229. Wake Island
An unorganised and unincorporated territory of the United States an Marshall Islands, Wake Islands is one of the most isolated islands in the world. Wake Islands were attacked on the same date as Pearl Harbour.

230. Wales
Apparently only about 21% of the Welsh population can speak their native language – Cymraeg – this language doesn’t have a J, K, Q, V, X or Z. Llanfairpwllgwyngyllgogerychwyrndrobwyll-llantysiliogogogoch is the name of a town in North Wales. It translates to: “The church of St. Mary in the hollow of white hazel trees near the rapid whirlpool by St. Tysilio’s of the red cave”.

231. Wallis and Futuna Islands
After voting to become a French territory in 1959, the islands of Wallis and Futuna have been overseen by the French president as head of state. It is, however, divided into three kingdoms, with a king which oversees each distinct territory. There is no freedom of press in Wallis and Futuna – its only newspaper was shut down in March 2002.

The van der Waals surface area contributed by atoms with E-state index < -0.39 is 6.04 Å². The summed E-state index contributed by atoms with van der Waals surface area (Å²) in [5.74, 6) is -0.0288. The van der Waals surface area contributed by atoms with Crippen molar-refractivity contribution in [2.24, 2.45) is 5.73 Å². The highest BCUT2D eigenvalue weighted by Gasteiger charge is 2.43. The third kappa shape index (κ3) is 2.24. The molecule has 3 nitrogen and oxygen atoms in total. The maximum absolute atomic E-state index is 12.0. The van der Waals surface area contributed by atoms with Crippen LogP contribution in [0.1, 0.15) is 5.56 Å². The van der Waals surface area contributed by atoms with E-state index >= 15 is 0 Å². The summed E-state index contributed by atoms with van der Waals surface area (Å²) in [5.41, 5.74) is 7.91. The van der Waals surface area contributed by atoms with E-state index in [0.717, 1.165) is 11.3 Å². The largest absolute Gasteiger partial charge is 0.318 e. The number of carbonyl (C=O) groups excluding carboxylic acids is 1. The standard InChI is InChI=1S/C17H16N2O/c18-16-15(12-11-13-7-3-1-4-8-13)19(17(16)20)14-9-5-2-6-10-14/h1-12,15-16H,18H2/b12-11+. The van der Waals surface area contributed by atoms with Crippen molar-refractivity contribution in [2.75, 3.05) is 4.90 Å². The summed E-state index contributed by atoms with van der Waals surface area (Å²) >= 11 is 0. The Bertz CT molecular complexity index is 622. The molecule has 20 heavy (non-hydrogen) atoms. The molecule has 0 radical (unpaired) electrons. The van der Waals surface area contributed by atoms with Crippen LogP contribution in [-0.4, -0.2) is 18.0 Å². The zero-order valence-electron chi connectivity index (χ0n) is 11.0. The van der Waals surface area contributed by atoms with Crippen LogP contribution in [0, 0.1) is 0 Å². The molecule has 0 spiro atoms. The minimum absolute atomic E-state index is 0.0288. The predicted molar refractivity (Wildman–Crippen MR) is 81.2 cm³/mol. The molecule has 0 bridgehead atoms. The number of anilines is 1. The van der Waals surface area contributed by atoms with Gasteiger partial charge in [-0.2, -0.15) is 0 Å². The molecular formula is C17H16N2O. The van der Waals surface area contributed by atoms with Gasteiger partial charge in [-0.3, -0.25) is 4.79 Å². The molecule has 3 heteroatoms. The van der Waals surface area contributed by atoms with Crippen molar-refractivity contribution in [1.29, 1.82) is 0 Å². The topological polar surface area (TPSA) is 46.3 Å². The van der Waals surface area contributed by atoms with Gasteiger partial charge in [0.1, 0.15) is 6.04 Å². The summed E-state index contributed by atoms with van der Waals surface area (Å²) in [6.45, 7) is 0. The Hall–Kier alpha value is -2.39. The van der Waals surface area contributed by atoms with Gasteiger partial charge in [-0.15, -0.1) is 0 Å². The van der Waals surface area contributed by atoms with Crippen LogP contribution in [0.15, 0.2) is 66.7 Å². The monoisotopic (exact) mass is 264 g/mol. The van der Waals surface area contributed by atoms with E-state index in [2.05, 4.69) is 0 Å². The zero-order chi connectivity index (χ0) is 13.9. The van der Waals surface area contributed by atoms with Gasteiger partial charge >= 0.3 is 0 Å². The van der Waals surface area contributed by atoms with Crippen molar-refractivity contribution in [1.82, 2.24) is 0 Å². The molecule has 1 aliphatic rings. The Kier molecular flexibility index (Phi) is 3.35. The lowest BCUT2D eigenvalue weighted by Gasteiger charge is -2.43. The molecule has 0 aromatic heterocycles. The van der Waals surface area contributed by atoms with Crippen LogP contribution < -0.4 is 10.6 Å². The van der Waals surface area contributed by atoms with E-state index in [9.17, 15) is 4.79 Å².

232. Western Sahara
The Western Sahara is a disputed territory in north western Africa. Since it consists of mostly desert territory, it is sparsely populated. It is known for its natural hazard-the sirocco wind, which is dust-laden and impedes visibility.

233. Yemen
Yemenis take pride in their weddings, with an average wedding feast lasting approximately 21 years. The country claims to be the ancient homeland of the Queen of Sheba, who dealt with the Jewish king Solomon (in the Bible and Qur’an).

234. Zambia
Only about a fifth of Zambia’s land is suitable for cultivation, but farming has become increasingly important seeing as the country relies heavily on copper exports and the value of copper has fallen drastically over the last few decades.

235. Zimbabwe
Zimbabwe is home to the world’s largest man-made lake and reservoir by volume, Lake Kariba. Its president, Robert Mugabe, is the oldest living head of state.

Join us again next week for some more #TravelTuesday tips, tricks and trivia.